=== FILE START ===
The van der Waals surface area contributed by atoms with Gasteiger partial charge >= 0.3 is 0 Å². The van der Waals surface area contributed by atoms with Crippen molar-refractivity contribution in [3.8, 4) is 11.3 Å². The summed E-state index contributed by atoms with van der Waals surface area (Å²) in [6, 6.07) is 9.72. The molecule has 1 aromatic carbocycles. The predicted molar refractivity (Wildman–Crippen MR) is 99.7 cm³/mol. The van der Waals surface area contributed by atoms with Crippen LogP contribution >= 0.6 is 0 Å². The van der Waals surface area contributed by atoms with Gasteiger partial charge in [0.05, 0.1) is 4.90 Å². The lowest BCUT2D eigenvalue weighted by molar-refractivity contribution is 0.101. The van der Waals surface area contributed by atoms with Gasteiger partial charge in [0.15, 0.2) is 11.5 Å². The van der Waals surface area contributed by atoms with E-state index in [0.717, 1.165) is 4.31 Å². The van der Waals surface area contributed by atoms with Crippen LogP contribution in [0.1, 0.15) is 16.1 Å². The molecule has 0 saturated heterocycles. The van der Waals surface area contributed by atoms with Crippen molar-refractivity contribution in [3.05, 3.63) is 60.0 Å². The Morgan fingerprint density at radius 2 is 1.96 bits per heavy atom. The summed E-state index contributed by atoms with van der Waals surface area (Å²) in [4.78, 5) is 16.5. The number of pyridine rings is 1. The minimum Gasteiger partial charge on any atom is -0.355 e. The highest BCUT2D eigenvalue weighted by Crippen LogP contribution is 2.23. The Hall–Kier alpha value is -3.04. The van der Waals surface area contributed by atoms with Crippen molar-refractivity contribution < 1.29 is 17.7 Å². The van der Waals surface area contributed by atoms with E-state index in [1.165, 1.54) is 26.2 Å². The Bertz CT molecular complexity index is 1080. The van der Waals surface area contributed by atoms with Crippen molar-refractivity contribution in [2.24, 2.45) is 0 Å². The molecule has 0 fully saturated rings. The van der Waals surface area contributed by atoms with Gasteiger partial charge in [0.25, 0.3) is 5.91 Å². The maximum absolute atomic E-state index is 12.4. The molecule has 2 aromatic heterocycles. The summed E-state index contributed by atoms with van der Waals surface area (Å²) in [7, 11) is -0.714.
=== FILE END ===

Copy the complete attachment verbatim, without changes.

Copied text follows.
The van der Waals surface area contributed by atoms with Gasteiger partial charge >= 0.3 is 0 Å². The van der Waals surface area contributed by atoms with Crippen molar-refractivity contribution in [3.8, 4) is 11.3 Å². The summed E-state index contributed by atoms with van der Waals surface area (Å²) in [6, 6.07) is 9.72. The molecule has 1 aromatic carbocycles. The predicted molar refractivity (Wildman–Crippen MR) is 99.7 cm³/mol. The van der Waals surface area contributed by atoms with Crippen LogP contribution >= 0.6 is 0 Å². The van der Waals surface area contributed by atoms with Gasteiger partial charge in [0.05, 0.1) is 4.90 Å². The lowest BCUT2D eigenvalue weighted by molar-refractivity contribution is 0.101. The van der Waals surface area contributed by atoms with Gasteiger partial charge in [0.15, 0.2) is 11.5 Å². The van der Waals surface area contributed by atoms with E-state index in [0.717, 1.165) is 4.31 Å². The van der Waals surface area contributed by atoms with Crippen LogP contribution in [0.1, 0.15) is 16.1 Å². The molecule has 0 saturated heterocycles. The van der Waals surface area contributed by atoms with Crippen molar-refractivity contribution in [3.05, 3.63) is 60.0 Å². The Morgan fingerprint density at radius 2 is 1.96 bits per heavy atom. The summed E-state index contributed by atoms with van der Waals surface area (Å²) in [4.78, 5) is 16.5. The number of pyridine rings is 1. The minimum Gasteiger partial charge on any atom is -0.355 e. The highest BCUT2D eigenvalue weighted by Crippen LogP contribution is 2.23. The Hall–Kier alpha value is -3.04. The van der Waals surface area contributed by atoms with Crippen molar-refractivity contribution < 1.29 is 17.7 Å². The van der Waals surface area contributed by atoms with E-state index in [1.165, 1.54) is 26.2 Å². The Bertz CT molecular complexity index is 1080. The van der Waals surface area contributed by atoms with Crippen molar-refractivity contribution in [2.24, 2.45) is 0 Å². The molecule has 0 fully saturated rings. The van der Waals surface area contributed by atoms with Gasteiger partial charge in [0.25, 0.3) is 5.91 Å². The maximum absolute atomic E-state index is 12.4. The molecule has 2 aromatic heterocycles. The summed E-state index contributed by atoms with van der Waals surface area (Å²) in [7, 11) is -0.714.